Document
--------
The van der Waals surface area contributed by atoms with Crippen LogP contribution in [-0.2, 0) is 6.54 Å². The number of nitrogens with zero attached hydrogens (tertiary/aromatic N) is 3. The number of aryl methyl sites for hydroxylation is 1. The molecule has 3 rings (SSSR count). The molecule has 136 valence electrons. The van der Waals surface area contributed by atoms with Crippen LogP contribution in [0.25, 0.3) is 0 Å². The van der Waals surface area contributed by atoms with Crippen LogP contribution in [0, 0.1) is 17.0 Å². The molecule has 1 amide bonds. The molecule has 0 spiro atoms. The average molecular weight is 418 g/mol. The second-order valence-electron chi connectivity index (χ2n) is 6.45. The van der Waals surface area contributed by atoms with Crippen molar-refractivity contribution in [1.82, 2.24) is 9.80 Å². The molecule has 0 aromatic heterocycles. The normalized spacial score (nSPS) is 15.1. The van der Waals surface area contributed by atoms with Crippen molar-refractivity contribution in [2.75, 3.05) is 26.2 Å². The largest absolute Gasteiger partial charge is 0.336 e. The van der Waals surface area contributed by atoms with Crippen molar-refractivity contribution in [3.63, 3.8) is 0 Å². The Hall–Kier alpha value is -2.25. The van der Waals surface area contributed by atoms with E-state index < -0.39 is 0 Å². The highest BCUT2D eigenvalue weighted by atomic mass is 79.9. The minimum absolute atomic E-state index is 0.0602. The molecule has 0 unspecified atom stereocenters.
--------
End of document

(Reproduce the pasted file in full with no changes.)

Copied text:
The van der Waals surface area contributed by atoms with Crippen LogP contribution in [-0.2, 0) is 6.54 Å². The number of nitrogens with zero attached hydrogens (tertiary/aromatic N) is 3. The number of aryl methyl sites for hydroxylation is 1. The molecule has 3 rings (SSSR count). The molecule has 136 valence electrons. The van der Waals surface area contributed by atoms with Crippen LogP contribution in [0.25, 0.3) is 0 Å². The van der Waals surface area contributed by atoms with Crippen LogP contribution in [0, 0.1) is 17.0 Å². The molecule has 1 amide bonds. The molecule has 0 spiro atoms. The average molecular weight is 418 g/mol. The second-order valence-electron chi connectivity index (χ2n) is 6.45. The van der Waals surface area contributed by atoms with Crippen molar-refractivity contribution in [1.82, 2.24) is 9.80 Å². The molecule has 0 aromatic heterocycles. The normalized spacial score (nSPS) is 15.1. The van der Waals surface area contributed by atoms with Crippen molar-refractivity contribution in [2.75, 3.05) is 26.2 Å². The largest absolute Gasteiger partial charge is 0.336 e. The van der Waals surface area contributed by atoms with Crippen molar-refractivity contribution in [3.63, 3.8) is 0 Å². The Hall–Kier alpha value is -2.25. The van der Waals surface area contributed by atoms with E-state index < -0.39 is 0 Å². The highest BCUT2D eigenvalue weighted by atomic mass is 79.9. The minimum absolute atomic E-state index is 0.0602. The molecule has 0 unspecified atom stereocenters.